Project 651 K24
Built between 1960 and 1967 the sixteen submarines of project 651 known to NATO as the Juliet class are the only type of submarine purposely designed and built conventionally powered cruise missile submarines deployed into the Soviet Navy.
Of these boats only two submarines made it to become museums the first being K77 which stared in the Hollywood blockbuster K19 the widow maker, and the K24 which would remain little known.
After the sinking and subsequent raising and scrapping of K77 the K24 became the only survivor of her class.
K24 known as U461 in Germany, is currently located in Peenemunde and is open to the public to tour at will.
K24 was laid down in Nizhniy Novgorad on October 15 1961, launched on December 28 1963 and brought into commission on October 31 1965 the assigned to the Northern fleet.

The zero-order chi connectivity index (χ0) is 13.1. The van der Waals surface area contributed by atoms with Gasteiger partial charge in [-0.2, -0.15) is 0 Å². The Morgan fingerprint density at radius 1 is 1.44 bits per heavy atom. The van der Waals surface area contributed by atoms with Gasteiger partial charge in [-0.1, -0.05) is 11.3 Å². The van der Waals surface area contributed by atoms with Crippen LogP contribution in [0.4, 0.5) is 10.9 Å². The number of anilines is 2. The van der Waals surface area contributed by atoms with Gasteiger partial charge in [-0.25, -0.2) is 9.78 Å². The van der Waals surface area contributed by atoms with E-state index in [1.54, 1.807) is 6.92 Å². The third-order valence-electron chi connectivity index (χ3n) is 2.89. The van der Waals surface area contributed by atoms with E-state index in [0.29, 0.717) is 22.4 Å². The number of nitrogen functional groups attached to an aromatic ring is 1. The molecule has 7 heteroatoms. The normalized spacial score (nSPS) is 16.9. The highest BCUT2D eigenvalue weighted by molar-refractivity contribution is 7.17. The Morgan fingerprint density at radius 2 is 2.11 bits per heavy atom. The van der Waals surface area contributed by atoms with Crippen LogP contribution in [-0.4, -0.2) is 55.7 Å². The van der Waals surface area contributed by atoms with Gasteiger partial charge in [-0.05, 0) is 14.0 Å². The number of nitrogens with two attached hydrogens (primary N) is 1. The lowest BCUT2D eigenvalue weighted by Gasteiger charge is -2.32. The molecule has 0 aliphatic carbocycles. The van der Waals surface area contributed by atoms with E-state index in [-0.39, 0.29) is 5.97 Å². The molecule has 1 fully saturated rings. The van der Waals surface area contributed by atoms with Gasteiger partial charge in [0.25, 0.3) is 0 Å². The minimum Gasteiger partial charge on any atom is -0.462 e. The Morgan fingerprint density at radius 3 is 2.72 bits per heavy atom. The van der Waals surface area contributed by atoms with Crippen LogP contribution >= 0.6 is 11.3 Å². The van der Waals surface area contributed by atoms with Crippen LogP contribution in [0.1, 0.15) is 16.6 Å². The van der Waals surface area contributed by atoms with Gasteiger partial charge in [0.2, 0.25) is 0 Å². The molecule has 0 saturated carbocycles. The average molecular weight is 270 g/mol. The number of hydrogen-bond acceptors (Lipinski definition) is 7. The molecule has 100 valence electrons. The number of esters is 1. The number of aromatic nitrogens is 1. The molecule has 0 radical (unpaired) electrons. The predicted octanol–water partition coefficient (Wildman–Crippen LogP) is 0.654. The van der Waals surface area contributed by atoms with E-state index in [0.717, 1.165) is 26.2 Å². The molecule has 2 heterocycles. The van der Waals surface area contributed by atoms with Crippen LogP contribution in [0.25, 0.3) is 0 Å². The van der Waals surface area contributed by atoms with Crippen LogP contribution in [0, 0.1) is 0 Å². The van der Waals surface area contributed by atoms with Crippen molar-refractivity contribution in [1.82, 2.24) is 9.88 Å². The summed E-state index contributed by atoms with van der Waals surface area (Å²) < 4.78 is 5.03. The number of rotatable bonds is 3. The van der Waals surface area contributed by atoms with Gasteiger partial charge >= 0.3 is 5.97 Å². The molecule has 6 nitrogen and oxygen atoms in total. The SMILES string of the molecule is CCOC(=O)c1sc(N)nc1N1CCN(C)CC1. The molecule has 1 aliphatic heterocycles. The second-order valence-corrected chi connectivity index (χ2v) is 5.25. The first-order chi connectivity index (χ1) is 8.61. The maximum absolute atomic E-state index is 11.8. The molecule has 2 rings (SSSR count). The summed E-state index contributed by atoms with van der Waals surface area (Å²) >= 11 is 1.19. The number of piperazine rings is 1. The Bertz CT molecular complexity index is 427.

During her lifetime she would take part in many missions mainly taking her into the Mediterranean and North Sea. The research shows that she participated in at least four missions into the Mediterranean during her career.
Her main role was to track and if needed to attack western carrier groups with her four SS-N-3C shaddock missiles.
On June 30 1993 the submarine was formally withdrawn from the Navy following the collapse of the Soviet Union and while in Liepaja she was handed to the newly formed Latvian government which promptly sold her in 1994 to a private danish company as a tourist attraction.
In 1998 she was sold to German interests and became one of the exhibits at the Maritime museum Peenemunde where she remains to this day.
Write up by Blair shaw